Car Accidents and Structured Settlements

When huge verdicts are reported in trials, many people mistakenly think a huge check is issued to the plaintiff. In most cases, the payment is made in the form of a structured settlement. Structured settlements were first offered in the 70s as lawsuits in car accidents increased. A structured settlement allows the insurance company of defendant pay out the award for damages in installments. The method of payments and the time frame can be determined by the judge or by the parties involved (which is the best way and happens more often).

The Advantages of a Structured Settlement

  • The biggest advantage is with taxes. In some cases, structured settlement payments are tax free. But in any case, having the payments issued over time reduced the tax liability.
  • Many people would be tempted to spend all of a huge settlement at once. Receiving the payments over time takes away that temptation.
  • You will know you will have a steady stream of income. This is important if you are not able to work and need the money for monthly payments for bills.
  • While many smaller insurance companies and defendants cannot pay a huge lump sum that is awarded, many can make the monthly payments. You will be guaranteed to receive your settlement if you take it in payments.

The Disadvantages of a Structured Settlement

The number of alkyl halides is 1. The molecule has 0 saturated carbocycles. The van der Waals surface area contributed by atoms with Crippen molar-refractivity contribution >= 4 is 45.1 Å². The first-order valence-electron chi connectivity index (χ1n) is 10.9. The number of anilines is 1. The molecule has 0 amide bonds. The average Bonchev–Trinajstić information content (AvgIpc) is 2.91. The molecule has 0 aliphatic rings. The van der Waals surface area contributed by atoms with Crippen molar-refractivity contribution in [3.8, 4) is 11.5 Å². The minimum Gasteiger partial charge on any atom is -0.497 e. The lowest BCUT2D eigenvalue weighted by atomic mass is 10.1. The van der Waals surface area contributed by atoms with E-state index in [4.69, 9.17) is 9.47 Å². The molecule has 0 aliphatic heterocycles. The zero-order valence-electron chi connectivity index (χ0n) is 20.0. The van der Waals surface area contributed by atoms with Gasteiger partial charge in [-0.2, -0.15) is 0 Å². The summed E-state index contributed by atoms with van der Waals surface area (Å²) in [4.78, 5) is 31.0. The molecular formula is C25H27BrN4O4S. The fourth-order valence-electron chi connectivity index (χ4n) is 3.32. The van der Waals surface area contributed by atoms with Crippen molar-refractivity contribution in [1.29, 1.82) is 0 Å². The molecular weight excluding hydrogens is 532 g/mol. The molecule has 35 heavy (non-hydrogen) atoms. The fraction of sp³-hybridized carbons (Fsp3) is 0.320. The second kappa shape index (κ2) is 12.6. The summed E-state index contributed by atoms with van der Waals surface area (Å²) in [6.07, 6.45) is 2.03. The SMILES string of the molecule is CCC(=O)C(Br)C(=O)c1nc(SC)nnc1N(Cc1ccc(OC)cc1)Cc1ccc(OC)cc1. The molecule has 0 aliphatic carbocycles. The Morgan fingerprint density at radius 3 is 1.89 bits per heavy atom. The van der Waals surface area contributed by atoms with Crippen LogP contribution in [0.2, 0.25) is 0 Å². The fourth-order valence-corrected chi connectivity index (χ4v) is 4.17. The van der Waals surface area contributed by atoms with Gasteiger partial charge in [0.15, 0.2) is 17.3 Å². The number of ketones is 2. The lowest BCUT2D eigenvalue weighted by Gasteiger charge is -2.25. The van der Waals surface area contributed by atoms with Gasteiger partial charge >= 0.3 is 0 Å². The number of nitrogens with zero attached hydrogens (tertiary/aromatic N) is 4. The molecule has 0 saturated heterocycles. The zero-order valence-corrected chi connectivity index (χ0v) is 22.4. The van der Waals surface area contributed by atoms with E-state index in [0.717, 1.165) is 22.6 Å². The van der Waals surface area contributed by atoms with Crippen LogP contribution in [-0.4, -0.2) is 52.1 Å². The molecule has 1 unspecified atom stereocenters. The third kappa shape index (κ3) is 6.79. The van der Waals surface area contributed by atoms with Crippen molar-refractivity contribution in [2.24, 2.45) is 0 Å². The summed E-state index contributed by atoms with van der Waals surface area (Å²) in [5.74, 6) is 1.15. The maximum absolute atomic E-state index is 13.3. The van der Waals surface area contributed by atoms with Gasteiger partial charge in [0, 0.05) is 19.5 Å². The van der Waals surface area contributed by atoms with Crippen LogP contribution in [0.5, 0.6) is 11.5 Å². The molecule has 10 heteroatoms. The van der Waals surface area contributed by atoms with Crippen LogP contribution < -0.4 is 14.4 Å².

• In cases of severe injuries, the plaintiffs may have huge medical bills looming. Receiving a lump sum payout would allow them to pay these bills quickly. Structured settlement payments may require some creditors to wait on their payments.
  • If you know a lot about investments, you may feel you could make better use of a lump sum payment. Investing the entire amount could yield huge returns on interest.

Because many people want their money quickly or have urgent bills to pay, many companies are willing to purchase structured settlements. Companies willing to buy these settlements advertise often on late night television and send letters to anyone who received a structured settlement. But most states have regulations about these transactions. Forty-four states require that the courts approve the sale of structured settlements. Georgia was one of the first states to enact laws regarding structured settlements (http://www.legis.ga.gov/legis/1999_00/fulltext/sb130.htm) and many states have similar laws.

Because some companies will take advantage of people who need money, consult with your attorney before you decide to sell your structured settlement. The company that is buying out your settlement will take a percentage and it may not be worth it to take the cut. You may also have to pay more in taxes if you sell your structured settlement. You may find that the laws in your state prevent you from doing so, anyway.

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